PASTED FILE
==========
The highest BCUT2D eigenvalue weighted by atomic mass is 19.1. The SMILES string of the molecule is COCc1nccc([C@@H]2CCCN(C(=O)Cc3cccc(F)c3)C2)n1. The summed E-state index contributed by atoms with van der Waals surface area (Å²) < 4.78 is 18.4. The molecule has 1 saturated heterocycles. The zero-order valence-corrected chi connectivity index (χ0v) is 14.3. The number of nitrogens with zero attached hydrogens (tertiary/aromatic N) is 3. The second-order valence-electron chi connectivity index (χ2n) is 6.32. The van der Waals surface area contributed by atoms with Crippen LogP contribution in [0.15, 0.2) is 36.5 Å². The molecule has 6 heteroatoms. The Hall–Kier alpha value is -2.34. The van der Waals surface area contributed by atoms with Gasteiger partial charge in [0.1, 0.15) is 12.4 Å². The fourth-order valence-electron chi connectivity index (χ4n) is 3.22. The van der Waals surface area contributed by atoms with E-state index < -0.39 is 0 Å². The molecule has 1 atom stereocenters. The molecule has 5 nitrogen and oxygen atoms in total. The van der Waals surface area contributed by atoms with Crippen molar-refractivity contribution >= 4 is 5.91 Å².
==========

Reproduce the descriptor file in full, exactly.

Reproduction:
The highest BCUT2D eigenvalue weighted by atomic mass is 19.1. The SMILES string of the molecule is COCc1nccc([C@@H]2CCCN(C(=O)Cc3cccc(F)c3)C2)n1. The summed E-state index contributed by atoms with van der Waals surface area (Å²) < 4.78 is 18.4. The molecule has 1 saturated heterocycles. The zero-order valence-corrected chi connectivity index (χ0v) is 14.3. The number of nitrogens with zero attached hydrogens (tertiary/aromatic N) is 3. The second-order valence-electron chi connectivity index (χ2n) is 6.32. The van der Waals surface area contributed by atoms with Crippen LogP contribution in [0.15, 0.2) is 36.5 Å². The molecule has 6 heteroatoms. The Hall–Kier alpha value is -2.34. The van der Waals surface area contributed by atoms with Gasteiger partial charge in [0.1, 0.15) is 12.4 Å². The fourth-order valence-electron chi connectivity index (χ4n) is 3.22. The van der Waals surface area contributed by atoms with E-state index < -0.39 is 0 Å². The molecule has 1 atom stereocenters. The molecule has 5 nitrogen and oxygen atoms in total. The van der Waals surface area contributed by atoms with Crippen molar-refractivity contribution >= 4 is 5.91 Å².